The Asian Development Bank (ADB) may pledge to lend Bangladesh US$2.3 billion during 2023-2025 under an overall development recipe, at a time when the country launches a search for foreign-exchange support.
Regarding the financing programme the ADB is finalising indicative country pipeline and monitoring (ICPM) report for the period, officials say.
Of the total sum, $758 million can come in 2023, $803 million in 2024, and $803 million in 2025-the crucial period leading up to Bangladesh's graduation from LDC status.
The new financing programme is aimed at boosting competitiveness, employment, and private-sector development, promoting green growth, climate resilience, and strengthening human capital and social protection in Bangladesh, says the draft ICPM report.
The funding will also support the key cross-cutting themes like gender equality and social inclusion, governance and institutional capacity, regional cooperation and integration and new technology and innovation.
In its draft report the Asian development financier says like in the previous years, it gives importance to sector-absorptive capacity and project readiness as key attributions for selecting projects in the pipeline.
Preparation of the report started off with a meeting on 25 May and the new ICPM report, the ADB expects, could be approved by its management by this coming August.
In the draft report the ADB says Bangladesh is quickly recovering from the Covid-19 pandemic where the gross domestic product (GDP) grew by 6.9 per cent in fiscal year 2020-21, up from 3.4 per cent in FY2019-20.
It notes that the GDP growth in FY 2021-22 is estimated at 7.2 per cent which indicates the resilience of the Bangladesh economy. "It is expected that growth will continue to be strong in coming years with stronger recovery of economic activities and private investment."
However, Bangladesh economy is also facing a new headwind from the impact of Russian invasion of Ukraine with increased food and fuel prices and heightened uncertainty, the draft report says.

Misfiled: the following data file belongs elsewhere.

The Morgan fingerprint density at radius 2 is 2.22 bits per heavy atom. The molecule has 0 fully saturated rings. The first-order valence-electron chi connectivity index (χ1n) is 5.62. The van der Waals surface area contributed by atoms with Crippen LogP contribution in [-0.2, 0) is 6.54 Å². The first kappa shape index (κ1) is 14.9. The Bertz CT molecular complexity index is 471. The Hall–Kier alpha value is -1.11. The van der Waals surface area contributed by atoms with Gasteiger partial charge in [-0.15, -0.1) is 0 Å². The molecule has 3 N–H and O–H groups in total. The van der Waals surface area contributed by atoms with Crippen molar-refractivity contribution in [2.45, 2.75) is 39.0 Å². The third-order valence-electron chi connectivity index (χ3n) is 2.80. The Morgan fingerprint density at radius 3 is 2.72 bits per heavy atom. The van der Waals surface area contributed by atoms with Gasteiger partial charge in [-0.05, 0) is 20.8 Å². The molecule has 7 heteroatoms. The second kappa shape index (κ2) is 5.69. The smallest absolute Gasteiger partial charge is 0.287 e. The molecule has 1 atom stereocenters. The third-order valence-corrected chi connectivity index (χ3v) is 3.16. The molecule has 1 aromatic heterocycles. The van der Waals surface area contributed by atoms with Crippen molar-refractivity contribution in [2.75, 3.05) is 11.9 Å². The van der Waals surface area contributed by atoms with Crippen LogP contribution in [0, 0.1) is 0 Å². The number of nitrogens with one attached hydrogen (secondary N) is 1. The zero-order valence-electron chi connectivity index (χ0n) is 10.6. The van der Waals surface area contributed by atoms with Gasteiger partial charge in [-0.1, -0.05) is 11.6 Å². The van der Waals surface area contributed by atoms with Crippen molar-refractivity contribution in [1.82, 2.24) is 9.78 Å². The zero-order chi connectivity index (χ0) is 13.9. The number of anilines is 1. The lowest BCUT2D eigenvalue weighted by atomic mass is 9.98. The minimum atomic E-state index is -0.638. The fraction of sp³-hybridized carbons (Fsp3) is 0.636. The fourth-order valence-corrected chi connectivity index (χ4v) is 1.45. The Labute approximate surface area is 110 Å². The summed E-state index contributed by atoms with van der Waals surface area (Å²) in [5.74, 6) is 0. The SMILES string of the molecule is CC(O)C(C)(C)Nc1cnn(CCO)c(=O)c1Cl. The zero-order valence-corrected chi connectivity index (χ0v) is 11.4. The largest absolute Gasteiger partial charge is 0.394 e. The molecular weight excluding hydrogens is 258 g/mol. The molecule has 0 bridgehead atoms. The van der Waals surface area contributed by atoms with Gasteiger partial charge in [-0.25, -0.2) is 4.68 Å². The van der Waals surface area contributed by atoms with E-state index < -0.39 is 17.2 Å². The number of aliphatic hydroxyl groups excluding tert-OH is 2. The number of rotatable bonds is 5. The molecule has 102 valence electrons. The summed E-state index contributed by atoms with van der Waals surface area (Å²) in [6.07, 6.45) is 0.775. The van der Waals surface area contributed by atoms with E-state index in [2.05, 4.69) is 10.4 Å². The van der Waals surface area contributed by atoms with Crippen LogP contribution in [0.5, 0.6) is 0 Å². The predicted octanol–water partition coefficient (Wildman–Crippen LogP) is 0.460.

It notes that the current-account deficit significantly widened due to higher import payments than export earnings and remittance inflows. Also, a large segment of population is still under the poverty line or at risk to fall back to poverty.
Over the medium term, the ADB predicts, Bangladesh may face trade-related challenges due to the loss of specific least-developed country (LDC) market-access provisions, special and differential treatment, and flexibility once it graduates from LDC status in 2026.
In the next three years, the report says, the ADB will support economic recovery from the pandemic and mitigate the impacts arising from the global uncertainties.
The funds will support national road and railway corridors development with necessary reforms to improve operation efficiency to facilitate intra/inter-regional trade, provide better access to the market and job opportunities, and facilitate private-sector investment.
During the period, the ADB will improve the reliability of electricity supply and commercial quality of the services. In addition, it will promote enabling reforms for private-sector participation and help the country prepare for LDC graduation to promote economic diversification.
The ADB will also provide integrated solutions to climate changes mitigation and adaptation. Opportunities for energy efficiency and renewable energy will be explored to accelerate clean- energy transition, the draft mentions.
"ADB will support the social recovery from the pandemic through stronger focus on health, education, and social protection," the draft report on the funding recipe says.